Landlord Tips Opinion

Bad Romance

David Rutland
Written by David Rutland

Tenancies can be like relationships. But how do you deal with a toxic other half?

Letting your property to a new tenant is like starting a relationship. You each have something the other wants – whether it’s a steady income and references, a smoking hot bod, a fitted kitchen, or a good personality.

As time goes by, you both realise that this might not be ‘the one,’ and gradually start looking elsewhere.

It may not even be conscious. You could be letting your eyes linger overly long on the new cashier in Asda, or surreptitiously start scanning the property pages in Metro for ‘accommodation wanted’ ads.

Sometimes you just know it’s going to end soon. Your tenant is complaining about every little thing. The drains. The lighting. The way the carpet doesn’t match the drapes. And then, eventually, you get the ‘Dear John’ letter. It isn’t working out any more. It’s not you it’s me. I’m moving out in two weeks.

And with a heavy heart and poignant memories, you move on with your life, post a new advert on gumtree, and bask in the bittersweet memories of the one who got away.

But occasionally, it’s toxic from the start. You’ve made a commitment, and you’re determined to see it through. The warning signs are all there, but they’ve not done anything to warrant drastic action. Yet.

Maybe, they’re never in when they say they will be. You’ve made a date to meet up, but they have other plans and don’t tell you until it’s too late. They owe you money. Their housekeeping standards aren’t up to scratch and you think that they might have an *ahem* infestation that they’re not telling you about.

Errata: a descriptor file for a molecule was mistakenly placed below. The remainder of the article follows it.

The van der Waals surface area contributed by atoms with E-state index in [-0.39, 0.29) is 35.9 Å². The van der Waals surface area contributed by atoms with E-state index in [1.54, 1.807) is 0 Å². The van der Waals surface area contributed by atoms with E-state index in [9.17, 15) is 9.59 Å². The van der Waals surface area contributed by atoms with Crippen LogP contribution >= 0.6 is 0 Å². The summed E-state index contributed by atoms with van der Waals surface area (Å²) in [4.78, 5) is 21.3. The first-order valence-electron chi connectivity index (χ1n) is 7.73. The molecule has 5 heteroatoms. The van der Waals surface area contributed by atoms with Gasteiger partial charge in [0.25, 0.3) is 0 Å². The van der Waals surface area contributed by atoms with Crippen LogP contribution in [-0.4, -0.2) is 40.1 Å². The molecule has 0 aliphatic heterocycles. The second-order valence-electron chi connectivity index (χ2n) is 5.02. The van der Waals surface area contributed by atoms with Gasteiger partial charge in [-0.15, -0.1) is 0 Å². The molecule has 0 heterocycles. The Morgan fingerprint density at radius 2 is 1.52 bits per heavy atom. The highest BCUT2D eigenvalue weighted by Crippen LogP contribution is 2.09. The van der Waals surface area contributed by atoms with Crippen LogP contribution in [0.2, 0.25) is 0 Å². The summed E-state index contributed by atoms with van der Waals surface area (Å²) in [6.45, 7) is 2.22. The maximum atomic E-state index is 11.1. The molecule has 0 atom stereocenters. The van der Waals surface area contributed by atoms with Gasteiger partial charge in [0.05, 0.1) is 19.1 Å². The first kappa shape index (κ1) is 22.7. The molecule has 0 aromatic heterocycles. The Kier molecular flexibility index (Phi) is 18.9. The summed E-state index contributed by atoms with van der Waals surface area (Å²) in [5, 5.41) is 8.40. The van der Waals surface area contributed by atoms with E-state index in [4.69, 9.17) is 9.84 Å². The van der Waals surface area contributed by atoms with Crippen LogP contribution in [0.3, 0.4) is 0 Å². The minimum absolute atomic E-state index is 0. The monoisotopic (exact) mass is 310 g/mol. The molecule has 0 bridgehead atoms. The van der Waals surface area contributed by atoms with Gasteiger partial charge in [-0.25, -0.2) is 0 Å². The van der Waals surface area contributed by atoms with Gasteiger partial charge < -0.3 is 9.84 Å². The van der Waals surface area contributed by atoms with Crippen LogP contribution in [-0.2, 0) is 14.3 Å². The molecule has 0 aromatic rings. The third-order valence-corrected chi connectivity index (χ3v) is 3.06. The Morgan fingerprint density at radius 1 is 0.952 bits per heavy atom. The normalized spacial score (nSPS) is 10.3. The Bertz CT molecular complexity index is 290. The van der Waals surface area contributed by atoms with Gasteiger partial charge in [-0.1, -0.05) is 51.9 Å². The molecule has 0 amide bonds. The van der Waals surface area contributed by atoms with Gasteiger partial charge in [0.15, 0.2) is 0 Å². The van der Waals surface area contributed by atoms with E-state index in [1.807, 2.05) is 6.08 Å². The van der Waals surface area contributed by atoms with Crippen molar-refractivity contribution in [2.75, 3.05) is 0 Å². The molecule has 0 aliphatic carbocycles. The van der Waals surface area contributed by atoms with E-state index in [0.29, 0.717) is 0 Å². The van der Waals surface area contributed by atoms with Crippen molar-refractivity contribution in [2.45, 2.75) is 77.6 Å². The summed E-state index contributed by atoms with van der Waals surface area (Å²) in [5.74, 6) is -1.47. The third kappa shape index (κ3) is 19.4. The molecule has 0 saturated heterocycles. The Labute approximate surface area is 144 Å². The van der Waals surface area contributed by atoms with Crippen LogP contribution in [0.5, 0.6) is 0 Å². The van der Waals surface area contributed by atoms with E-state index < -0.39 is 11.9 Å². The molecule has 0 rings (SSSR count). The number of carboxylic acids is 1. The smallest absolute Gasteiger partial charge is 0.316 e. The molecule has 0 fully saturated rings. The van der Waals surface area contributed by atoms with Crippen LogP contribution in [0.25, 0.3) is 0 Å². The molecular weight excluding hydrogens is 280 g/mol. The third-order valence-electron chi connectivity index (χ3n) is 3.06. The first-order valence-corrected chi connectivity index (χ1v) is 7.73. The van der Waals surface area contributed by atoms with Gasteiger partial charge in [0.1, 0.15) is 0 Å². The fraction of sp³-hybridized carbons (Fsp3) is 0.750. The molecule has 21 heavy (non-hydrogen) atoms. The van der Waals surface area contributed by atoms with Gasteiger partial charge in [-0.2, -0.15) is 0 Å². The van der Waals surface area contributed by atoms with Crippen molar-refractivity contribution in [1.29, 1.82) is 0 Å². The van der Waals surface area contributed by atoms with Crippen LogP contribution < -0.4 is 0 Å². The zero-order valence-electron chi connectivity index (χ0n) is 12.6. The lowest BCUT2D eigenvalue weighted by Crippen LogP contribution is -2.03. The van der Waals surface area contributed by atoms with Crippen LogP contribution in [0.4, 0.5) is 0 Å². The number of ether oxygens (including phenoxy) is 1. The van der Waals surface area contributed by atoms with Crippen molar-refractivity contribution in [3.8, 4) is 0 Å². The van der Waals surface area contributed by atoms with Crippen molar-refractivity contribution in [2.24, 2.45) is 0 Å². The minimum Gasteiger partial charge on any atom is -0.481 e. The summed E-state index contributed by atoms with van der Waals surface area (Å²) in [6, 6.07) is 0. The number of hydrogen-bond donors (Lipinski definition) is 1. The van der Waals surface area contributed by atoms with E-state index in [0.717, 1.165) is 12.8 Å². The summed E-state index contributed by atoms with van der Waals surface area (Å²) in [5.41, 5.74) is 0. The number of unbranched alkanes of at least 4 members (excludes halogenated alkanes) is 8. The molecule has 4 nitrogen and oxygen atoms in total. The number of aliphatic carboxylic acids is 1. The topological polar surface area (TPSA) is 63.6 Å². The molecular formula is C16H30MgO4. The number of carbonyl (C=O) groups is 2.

You’ve warned them time and again that they have to pull their act together, that it’s never acceptable to let the dishes pile grow that high in the sink, and that if they keep putting food waste in the recycling bin, you’re the one who’ll end up with a nasty letter from the council. And for Pete’s sake, they’re six months behind on the rent now!

You plead and bargain but to no avail. They won’t get a job and they won’t stop day drinking. This relationship in no way resembles an equal partnership. They’re not going to mend their ways, and even if you take them to court, it’s supremely unlikely you’ll get back any of the money you’re owed.

You tell them it’s over, but they won’t accept it. They broke down and cried, begging for just one more chance. You hardened your heart and pointed to the door. No.

You want them out of your life and out of your property, but they just won’t give up, and your notice to quit is being ignored.

It’s time to look at legal options. Either with an injunction, or with a section 21 notice followed by an injunction. But lawyers aren’t generally known for their sense of urgency, and courts exist in their own slow-paced temporal loop. You want this situation over with so that you can escape the nightmare.

There’s only one option. You scour the classified columns for alternative accommodation and upsell it to your soon-to-be ex. You promise glowing recommendations, and you’ll even help with the deposit.

They just have to move out today.

Photo Credit: Eleni Preza 


About the author

David Rutland

David Rutland

With a decades long career as a professional writer, David Rutland has worked as a journalist on local, national, and international newspapers, before embarking as a career as a freelancer.

He has ghostwritten several books, as well as producing travel guides, manuals, humour articles, and more internet blogs than you can shake a stick at.

David maintains offices in East London, but spends most of his time in a shed near Liverpool, where he writes, as well as developing apps for Android.

What people say about him:

Arrogant and abrasive - Alan Davis, Editor in Chief North Wales News Group

An absolute liability - Matt Simms, Editor, Vale advertiser

Are you sure this won't get us all arrested? - Mohana Prabhakar, Editor in Chief, Apex News Group

Go and have a shave. You're all prickly - Mrs Donna Rutland.

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